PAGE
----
IT Services, Healthcare Attract Most Venture Investment in Texas
Venture capital investments into Texas startups and other high-tech companies totaled $255.6 million in 39 deals for the second quarter this year. The amount invested marked a 16 percent increase from the same period last year, while the number of deals was essentially flat.
The state data is from the latest MoneyTree report on venture capital activity nationwide. The MoneyTree Report is prepared by PricewaterhouseCoopers and the National Venture Capital Association, based on data from Thomson Reuters.
It was the 12th consecutive quarter that venture firms put at least $200 million into companies based in Texas. For the first half of the year, about $852.5 million in venture capital has been deployed in the state. Should this pattern continue for the rest of the year, 2016 totals could supersede the state’s total last year of $1.18 billion. (For the national picture, please see my colleague Bruce Bigelow’s story here.)
The IT services sector received the most funds in Texas last quarter, with $72.9 million invested. Healthcare services ($59 million) and software ($37.5 million) took second and third place, respectively. Much of the activity in each sector came from a single deal: in healthcare services it was an early-stage investment in Fort Worth-based US HealthVest that represented that category’s entire $59 million; a $34 million investment in Austin’s Lumos Pharma was the lone deal in the biotechnology category. The biggest chunk of the IT services investments went to Spredfast, an Austin maker of social media marketing software, which received $50.1 million.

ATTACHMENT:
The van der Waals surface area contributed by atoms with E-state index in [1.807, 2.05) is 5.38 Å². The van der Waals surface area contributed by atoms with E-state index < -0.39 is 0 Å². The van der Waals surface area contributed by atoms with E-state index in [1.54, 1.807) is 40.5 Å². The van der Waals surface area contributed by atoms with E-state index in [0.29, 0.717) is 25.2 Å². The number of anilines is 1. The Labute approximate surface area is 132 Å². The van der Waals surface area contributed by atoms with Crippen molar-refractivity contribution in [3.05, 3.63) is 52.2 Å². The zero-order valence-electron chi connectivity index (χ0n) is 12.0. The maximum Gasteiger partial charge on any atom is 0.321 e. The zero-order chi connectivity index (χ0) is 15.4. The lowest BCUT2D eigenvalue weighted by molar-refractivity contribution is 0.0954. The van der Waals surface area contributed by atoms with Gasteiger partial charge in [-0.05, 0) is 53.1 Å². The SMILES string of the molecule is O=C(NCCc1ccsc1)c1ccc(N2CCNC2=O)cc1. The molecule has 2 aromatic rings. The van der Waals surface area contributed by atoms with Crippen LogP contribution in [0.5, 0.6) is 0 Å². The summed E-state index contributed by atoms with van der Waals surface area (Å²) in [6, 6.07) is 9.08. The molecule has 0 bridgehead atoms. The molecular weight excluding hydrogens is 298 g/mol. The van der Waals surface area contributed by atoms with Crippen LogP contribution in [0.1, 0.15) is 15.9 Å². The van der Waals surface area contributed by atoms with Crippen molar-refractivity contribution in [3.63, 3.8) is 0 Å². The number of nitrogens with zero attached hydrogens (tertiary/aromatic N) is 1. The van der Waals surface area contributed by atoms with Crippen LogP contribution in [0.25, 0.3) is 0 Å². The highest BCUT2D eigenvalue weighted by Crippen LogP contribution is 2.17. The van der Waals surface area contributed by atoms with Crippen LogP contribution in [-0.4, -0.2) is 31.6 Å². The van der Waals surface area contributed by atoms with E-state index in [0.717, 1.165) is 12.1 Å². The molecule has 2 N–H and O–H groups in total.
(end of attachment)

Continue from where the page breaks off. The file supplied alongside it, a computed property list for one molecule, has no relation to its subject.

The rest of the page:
Among the Texas metro regions, Austin continued to receive the lion’s share of funding, with more than twice the number of investments than the next area. In the second quarter, Austin received $151.8 million in venture money in a total of 24 deals, with the Dallas area in second place with 10 deals worth $72.6 million. In the first quarter this year, the Houston area racked up $345.4 million in investment, largely through a $300 million infusion into Sunnova Energy in March. Typically, Houston ranks third among the state’s metro regions for venture capital.